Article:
Back to the Future: How Fiery Furnaces Came to Pass

Keep Houston Press Free
I Support
  • Local
  • Community
  • Journalism
  • logo

Support the independent voice of Houston and help keep the future of Houston Press free.

Brooklyn indie-rock duo the Fiery Furnaces comes to Walter's on Washington tonight behind last year's

I'm Going Away

and it's quasi-remix album

Take Me Round Again

. The brother and sister team of Matthew and Eleanor Friedberger come from a long lineage of likeminded indie skronkers. Being a related twosome doesn't hurt either when it comes to shorthand comparisons, even if it is a little limiting. It's hard for most people to not lump them in with those two-tone kids from Detroit. The band has released their Rough Trade debut,

Gallowsbird's Bark

, in 2003 and immediately found themselves as that year's indie-darlings. By the next year they were holding down stages at Coachella and most of the bigger destination festivals. Blueberry Boat came in 2004 and the concept album was met with praise and a few perplexed looks from the bloggerati who weren't prepared for such a thing from the Friedbergers. 2006's

Bitter Tea

was a Suicide and Devo-steeped set of creepy electronics beds and Eleanor singing like a crazed Nico on speed. To this day it is a expert example of indie headphone rock. The more straightforward

Widow City

came out the next fall on Thrill Jockey and live the tracks reached nearly cock-rock heights with the album's guitar lines getting magnified dramatically. It got loud. Very loud for an album referencing a holy city in Northern India. A biopsy of the Furnaces' sound brings takes you through a Who's Who of the past forty years of fantastic freaks who didn't cotton to industry ways. What can you really say about the Captain that hasn't been said before?

White Stripes "Hotel Yorba"

Early on, the Stripes were the closest cousin to the Furnaces sound, but Meg and Jack quickly pulled away and off onto the back of


and the even more layered

Get Behind Me Satan

three short years later.

Moldy Peaches

Largely broken up since 2004, the Moldy Peaches got a huge push by 2007's


soundtrack while a whole third generation of kids discovered freak-folk for themselves.

Captain Beefheart & His Magic Band

The herky-jerky sonics of the Furnaces were very much birthed by Captain Beefheart's crazy genius braincasing. One spin of Beefheart's Ice Cream For Crow will rot your brain in the best way possible.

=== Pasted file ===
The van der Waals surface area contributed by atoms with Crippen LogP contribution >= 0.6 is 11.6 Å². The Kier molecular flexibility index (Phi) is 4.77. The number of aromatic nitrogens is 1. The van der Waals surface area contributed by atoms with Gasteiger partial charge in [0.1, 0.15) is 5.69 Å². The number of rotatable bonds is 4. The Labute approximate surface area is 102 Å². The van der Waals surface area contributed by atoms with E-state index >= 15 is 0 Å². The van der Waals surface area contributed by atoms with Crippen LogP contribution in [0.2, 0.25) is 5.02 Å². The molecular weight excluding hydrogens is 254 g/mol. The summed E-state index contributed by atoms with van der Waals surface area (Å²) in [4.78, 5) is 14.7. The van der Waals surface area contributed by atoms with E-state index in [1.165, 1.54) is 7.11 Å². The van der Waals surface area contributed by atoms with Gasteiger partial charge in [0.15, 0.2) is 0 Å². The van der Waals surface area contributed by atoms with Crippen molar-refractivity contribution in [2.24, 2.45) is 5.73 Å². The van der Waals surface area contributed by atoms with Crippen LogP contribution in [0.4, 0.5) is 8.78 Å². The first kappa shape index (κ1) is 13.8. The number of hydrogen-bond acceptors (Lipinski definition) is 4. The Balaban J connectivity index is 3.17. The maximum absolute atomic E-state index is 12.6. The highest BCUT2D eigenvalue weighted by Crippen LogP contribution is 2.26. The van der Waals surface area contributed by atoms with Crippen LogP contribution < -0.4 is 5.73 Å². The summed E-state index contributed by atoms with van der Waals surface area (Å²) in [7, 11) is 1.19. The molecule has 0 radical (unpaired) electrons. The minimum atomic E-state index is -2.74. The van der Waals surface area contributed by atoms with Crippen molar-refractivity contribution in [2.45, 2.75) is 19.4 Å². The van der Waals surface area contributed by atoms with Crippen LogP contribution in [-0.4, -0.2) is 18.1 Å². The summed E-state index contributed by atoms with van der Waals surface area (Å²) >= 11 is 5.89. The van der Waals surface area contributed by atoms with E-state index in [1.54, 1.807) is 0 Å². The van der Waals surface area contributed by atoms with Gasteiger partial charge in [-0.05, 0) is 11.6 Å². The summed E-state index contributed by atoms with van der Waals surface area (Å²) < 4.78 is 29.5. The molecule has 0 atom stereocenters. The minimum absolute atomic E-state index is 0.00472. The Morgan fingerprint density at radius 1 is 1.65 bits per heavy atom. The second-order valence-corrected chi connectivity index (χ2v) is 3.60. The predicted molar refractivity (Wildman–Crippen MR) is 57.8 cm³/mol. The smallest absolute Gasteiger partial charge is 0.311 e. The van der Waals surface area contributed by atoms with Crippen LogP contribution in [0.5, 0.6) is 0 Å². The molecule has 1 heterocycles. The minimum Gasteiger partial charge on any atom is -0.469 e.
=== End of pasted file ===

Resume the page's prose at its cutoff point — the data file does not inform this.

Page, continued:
Violent Femmes

The energy in the Femmes is heard in the Furnaces, and actually Gordon Gano and Eleanor Friedberger's voices sound like they are long-lost twins.

Royal Trux

For 14 years, the Royal Trux duo of Neil Hagerty and Jennifer Herrema burned through the land on a Stonesy blues wail and an ear for the burgeoning grunge phenomenon. The couple broke up in 2001 and the band soon followed suit. Singer-guitarist Hagerty can now be found in the Howling Hex and Herrema still rocks Trux outgrowth RTX.

Keep the Houston Press Free... Since we started the Houston Press, it has been defined as the free, independent voice of Houston, and we would like to keep it that way. Offering our readers free access to incisive coverage of local news, food and culture. Producing stories on everything from political scandals to the hottest new bands, with gutsy reporting, stylish writing, and staffers who've won everything from the Society of Professional Journalists' Sigma Delta Chi feature-writing award to the Casey Medal for Meritorious Journalism. But with local journalism's existence under siege and advertising revenue setbacks having a larger impact, it is important now more than ever for us to rally support behind funding our local journalism. You can help by participating in our "I Support" membership program, allowing us to keep covering Houston with no paywalls.

We use cookies to collect and analyze information on site performance and usage, and to enhance and customize content and advertisements. By clicking 'X' or continuing to use the site, you agree to allow cookies to be placed. To find out more, visit our cookies policy and our privacy policy.


Join the Press community and help support independent local journalism in Houston.


Join the Press community and help support independent local journalism in Houston.